As we recently reported in our blog, Zoom and other video conferencing services have soared in popularity, but their convenience can come at a steep cost to cybersecurity. Unfortunately, these services have been subject to a litany of cyber threats. Terms like “Zoom bombing” are now part of our vernacular as Zoom takes the most heat for cybersecurity weaknesses, but other services have faced privacy concerns of their own.
This reality was underscored this week when cybersecurity researchers discovered more than 2,300 Zoom credentials for sale on the Dark Web. In addition to potentially embarrassing drop-ins, this information could allow hackers to execute a number of cybercrimes, including phishing scams, that could cause real problems for Zoom users.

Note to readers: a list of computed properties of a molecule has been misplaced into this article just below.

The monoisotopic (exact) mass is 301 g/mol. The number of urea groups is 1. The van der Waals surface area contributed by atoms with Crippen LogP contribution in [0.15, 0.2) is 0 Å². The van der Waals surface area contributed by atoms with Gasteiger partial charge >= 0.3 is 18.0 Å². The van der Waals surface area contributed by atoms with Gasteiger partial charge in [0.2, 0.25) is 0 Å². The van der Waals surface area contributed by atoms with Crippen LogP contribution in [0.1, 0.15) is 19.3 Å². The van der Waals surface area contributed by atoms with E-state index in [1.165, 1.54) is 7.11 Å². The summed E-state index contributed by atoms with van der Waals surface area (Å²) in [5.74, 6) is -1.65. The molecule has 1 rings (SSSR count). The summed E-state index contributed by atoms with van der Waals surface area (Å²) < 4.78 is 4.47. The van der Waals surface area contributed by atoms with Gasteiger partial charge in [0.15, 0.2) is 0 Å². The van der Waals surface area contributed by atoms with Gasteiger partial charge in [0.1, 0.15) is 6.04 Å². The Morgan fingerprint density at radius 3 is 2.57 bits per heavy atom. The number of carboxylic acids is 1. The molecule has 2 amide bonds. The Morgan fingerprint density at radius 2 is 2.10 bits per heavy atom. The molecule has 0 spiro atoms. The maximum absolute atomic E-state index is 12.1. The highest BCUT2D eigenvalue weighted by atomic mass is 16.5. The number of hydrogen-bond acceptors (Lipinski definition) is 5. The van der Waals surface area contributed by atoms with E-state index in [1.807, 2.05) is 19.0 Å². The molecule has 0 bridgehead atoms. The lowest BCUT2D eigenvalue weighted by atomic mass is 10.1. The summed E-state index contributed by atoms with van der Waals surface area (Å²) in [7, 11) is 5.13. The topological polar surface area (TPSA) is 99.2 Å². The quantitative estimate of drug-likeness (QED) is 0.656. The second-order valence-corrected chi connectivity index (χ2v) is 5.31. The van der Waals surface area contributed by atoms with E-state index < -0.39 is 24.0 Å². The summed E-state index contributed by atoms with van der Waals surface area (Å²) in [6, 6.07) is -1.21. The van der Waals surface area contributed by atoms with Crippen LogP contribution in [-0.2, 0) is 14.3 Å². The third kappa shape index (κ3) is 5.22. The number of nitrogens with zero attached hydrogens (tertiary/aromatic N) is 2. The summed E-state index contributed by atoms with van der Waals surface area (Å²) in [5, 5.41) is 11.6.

Ultimately, it’s a reminder that this new remote reality is fraught with cybersecurity concerns that companies need to address. Being aware of potential threats through ongoing Dark Web monitoring is one way to stay ahead of the game during this critical time.
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